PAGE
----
10 tips to help you survive the next year
How can you keep your workload manageable while maximising profits as you wrestle with the introduction of the new contract? Dr Sohail Butt offers 10 tips that should help you cope
should help you cope
Most GPs are expecting uncertain times ahead, and this might be the moment to suggest a few tips to help you cope with the new contract, with quality points, with enhanced services and with whatever else the Government might throw at you.
1 Make sure you have a capable manager Most practices will need a manager capable of running a flourishing business and able to make changes to meet the challenge of the quality framework and enhanced services. The Blue Book has specified the competencies expected of practice managers, and it may be useful to show this to your practice manager and see any if there are any areas that need to be addressed. Many practice managers are mainly administrators, and it may be that training and support are required to develop some of the management, strategy and leadership skills required to help you get through the next 12 months.
2 Aim to delegate management and clinical work GP partner time is a very expensive commodity. You should aim to delegate as much work to your management and administration team as possible. Ideally the GP partners should act as board members formulating policy for the manager to implement. Issues relating to the quality framework would be a good case in point. You need to look at most of your clinical work and identify work that can be safely delegated to the appropriate grade of nursing or administrative staff. They in turn will need to shed some tasks that are no longer needed. Make sure the lines of clinical and management accountability are explicit and clear.
3 Manage your workload It is likely that you are going to have an impossible workload for the next year. Start each day by prioritising your tasks, and start with the things that are important and urgent. Handle your correspondence once and keep your filing systems
simple. Do not waste time on things you cannot control: far better to focus on the things you can actually do. Take
time out to allow your body and mind to recharge during the working day. You will be able to think more clearly having done so.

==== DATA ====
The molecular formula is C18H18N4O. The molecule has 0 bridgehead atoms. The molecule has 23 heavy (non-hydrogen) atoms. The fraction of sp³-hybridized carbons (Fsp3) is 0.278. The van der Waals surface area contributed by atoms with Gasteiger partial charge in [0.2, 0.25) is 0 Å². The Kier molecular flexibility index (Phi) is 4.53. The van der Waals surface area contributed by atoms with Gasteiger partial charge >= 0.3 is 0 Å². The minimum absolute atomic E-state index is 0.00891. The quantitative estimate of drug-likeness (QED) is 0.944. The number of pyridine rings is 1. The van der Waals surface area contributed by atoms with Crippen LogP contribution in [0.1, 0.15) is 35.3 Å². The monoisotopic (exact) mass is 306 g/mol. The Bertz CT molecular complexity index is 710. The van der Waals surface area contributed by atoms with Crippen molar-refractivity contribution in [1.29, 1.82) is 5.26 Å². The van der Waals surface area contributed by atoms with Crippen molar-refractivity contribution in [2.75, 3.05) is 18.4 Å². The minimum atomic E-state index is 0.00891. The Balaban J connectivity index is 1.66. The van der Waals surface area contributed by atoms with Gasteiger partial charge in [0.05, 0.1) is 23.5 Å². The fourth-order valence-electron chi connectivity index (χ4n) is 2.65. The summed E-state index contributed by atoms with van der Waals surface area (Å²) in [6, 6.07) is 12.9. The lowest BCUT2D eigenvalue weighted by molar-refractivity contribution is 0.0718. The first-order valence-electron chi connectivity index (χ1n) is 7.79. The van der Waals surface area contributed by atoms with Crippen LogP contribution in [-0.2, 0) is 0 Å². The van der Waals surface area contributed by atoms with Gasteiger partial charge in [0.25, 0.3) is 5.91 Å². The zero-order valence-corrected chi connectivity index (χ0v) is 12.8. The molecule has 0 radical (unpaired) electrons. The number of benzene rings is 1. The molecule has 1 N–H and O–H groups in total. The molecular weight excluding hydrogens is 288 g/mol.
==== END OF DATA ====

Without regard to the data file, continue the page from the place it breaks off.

4 Distribute income fairly to keep partners focused It is important that partners feel that income fairly reflects new workload. It is important that GPs who work different hours and have different responsibilities should be fairly rewarded to keep them motivated. It is a good idea to have regular meetings at which workload and remuneration are reviewed and adjusted. This encourages GPs to take on the new roles required for quality framework and enhanced services. Points systems that allow for the complexity and diversity of GP work can be helpful to some practices when dividing profit.
5 Give each of your partners a defined new contract role
It is useful to look at your partners' strengths and weaknesses, to identify the specific management or clinical role that may suit. Myers-Briggs and Belbin questionnaires are useful tools that GPs have used for this purpose.
Identifying your partners' strengths allows you to allocate important objectives such as monitoring and improving key quality framework areas.
6 Have regular primary health care team meetings It is useful to have regular, formal, minuted meetings of the primary health care team. To maximise the opportunities of the new contract every member of your current team will be required to take on new roles and to change the way they now work. Well-run meetings are a good way of persuading and empowering your team to help you. It is worth running through each of the quality framework areas in turn, and updating people (on a monthly basis) about your quality point scores, and how the practice is progressing. Large meetings are useful to engender team spirit and to foster good communications, whereas smaller meetings are better to focus on tasks and get them done. You need to have a mixture of both.
7 Watch the cash-flow The flow of income is going to increase for most GPs in the next year. However, there are likely to be new expenses related to employment costs and equipment. It is important that you have accurate systems for predicting income and expenditure to avoid a cash shortfall
8 Look at how you use your IT systems You should ensure you have a range of templates with the new codes for use at chronic care clinics, in GP surgeries and opportunistically. The whole primary health care team should provide training on how to use the relevant templates and how to maximise data input. Make sure you have admin systems for transferring data from letters into coded data. Make sure all members of your team have access to information on the current quality framework points and what the target is so they know how they are performing.
9 Improve your communication system A good communication system will help you make changes for the new contract. Providing computer access to everyone and providing training by e-mail will speed up communication. Noticeboards and newsletters to keep everyone informed of timetables and changes are useful too.
10 Don't do too much and get overloaded It is better to make a series of small changes over a period of months rather than several large changes at once. And it is best to start with small changes that everyone is positive about. This helps the practice team to learn about how to make change, and helps them to make further changes essential to maximising quality points.
Sohail Butt is a GP in Ashford, Middlesex, and has an interest in practice development